In fact, if the changes are extended to credit card interchange fees, then some consumers could actually end up being worse off. Interchange fees help provide funding for the credit card rewards that so many people get from their cards

    >>>

    The above uses faulty reasoning. There is an assumption that merchants will not pass on savings to consumers. This assumption is baseless because most merchants do not have a monopoly business. They compete with each other and price is an important factor. I would rather pay less upfront than partake in deceptive credit card rewards programs.

    If you are going to write an article analyzing an issue why not explain both sides? Why render a personal opinion as if it were fact? Do you take us readers for a fool (with a small f)?

  • Report this Comment On May 24, 2010, at 9:42 PM, MrZ2357 wrote:

    nin4086

    You are sadly naive and/or misinformed.

    Australia and Europe have enacted similar restrictions and the result has been exactly as the fool has described, exactly.

    Retailers have pocketed the fee difference, customers did not get a reduction and customers loose out on promotions.

    Exactly as the fool described.

    Why do you think it will be any different in the US?

  • Report this Comment On May 25, 2010, at 12:30 PM, NYCBanker wrote:

    Free competition and the price mechanism always prevail. It doesn't happen overnight, and there is an extended adjustment period, but it will happen. You cannot fight the invisible hand.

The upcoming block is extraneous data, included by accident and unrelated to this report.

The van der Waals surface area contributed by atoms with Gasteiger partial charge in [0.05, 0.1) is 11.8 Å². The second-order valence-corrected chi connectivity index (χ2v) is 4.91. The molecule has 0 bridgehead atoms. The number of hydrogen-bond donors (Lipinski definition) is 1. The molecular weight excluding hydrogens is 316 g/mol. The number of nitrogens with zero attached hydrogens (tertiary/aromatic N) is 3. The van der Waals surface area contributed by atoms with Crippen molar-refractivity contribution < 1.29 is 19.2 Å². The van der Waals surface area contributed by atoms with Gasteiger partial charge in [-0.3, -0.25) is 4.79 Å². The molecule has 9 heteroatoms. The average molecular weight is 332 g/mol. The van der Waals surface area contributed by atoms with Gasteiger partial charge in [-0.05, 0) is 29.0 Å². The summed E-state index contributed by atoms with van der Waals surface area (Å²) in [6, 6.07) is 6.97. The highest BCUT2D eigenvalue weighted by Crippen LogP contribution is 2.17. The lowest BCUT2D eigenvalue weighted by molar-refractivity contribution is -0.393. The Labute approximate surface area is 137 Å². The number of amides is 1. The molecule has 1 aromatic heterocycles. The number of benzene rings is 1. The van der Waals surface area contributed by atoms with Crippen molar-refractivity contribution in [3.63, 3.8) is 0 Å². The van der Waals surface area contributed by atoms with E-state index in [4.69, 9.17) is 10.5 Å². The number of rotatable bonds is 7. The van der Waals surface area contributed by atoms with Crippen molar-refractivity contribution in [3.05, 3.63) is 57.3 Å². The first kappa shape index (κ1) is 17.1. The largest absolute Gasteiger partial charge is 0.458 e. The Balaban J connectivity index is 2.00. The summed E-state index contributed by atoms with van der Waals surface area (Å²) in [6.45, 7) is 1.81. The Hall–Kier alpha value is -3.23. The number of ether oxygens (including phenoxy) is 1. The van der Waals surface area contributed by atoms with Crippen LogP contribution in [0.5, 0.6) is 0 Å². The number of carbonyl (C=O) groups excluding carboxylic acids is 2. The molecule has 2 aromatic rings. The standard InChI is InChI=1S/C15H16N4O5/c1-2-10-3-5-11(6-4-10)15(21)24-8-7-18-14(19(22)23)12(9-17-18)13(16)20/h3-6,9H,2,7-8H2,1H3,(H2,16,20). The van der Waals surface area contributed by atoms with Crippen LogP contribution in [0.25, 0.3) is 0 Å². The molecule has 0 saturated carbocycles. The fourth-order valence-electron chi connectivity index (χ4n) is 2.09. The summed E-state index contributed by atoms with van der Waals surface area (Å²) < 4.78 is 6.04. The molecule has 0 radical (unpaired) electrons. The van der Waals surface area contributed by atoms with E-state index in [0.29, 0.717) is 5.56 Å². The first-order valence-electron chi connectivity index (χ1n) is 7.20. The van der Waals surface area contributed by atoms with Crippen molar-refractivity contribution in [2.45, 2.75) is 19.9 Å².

With that said, prices will come down. Walmart will lower prices on gum by a penny and then others will follow.

    Mzallocc you make a statement and present it like fact, but the real fact is card charge volumes are up in Europe despite interchange fee restrictions.

  • Report this Comment On October 09, 2010, at 4:45 PM, janoleolsen wrote:

    Don't know about Australia, but Europe is underdeveloped. Plastic is replacing cash, but still 2/3 of all German card spending is at ATMs rather than in stores - so a long way to go. Thus card use will increase for many years to come. I've established several highly profitable credit card banks in Europe to take advantage of almost zero competition among banks - you don't get rewards of any significance in Europe - and on top you have to pay fees for your card :) 500 million people and no competition, a fantastic market for new banks as exisiting banks are so conservative.

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Dan Caplinger
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Dan Caplinger has been a contract writer for the Motley Fool since 2006. As the Fool's Director of Investment Planning, Dan oversees much of the personal-finance and investment-planning content published daily on Fool.com. With a background as an estate-planning attorney and independent financial consultant, Dan's articles are based on more than 20 years of experience from all angles of the financial world.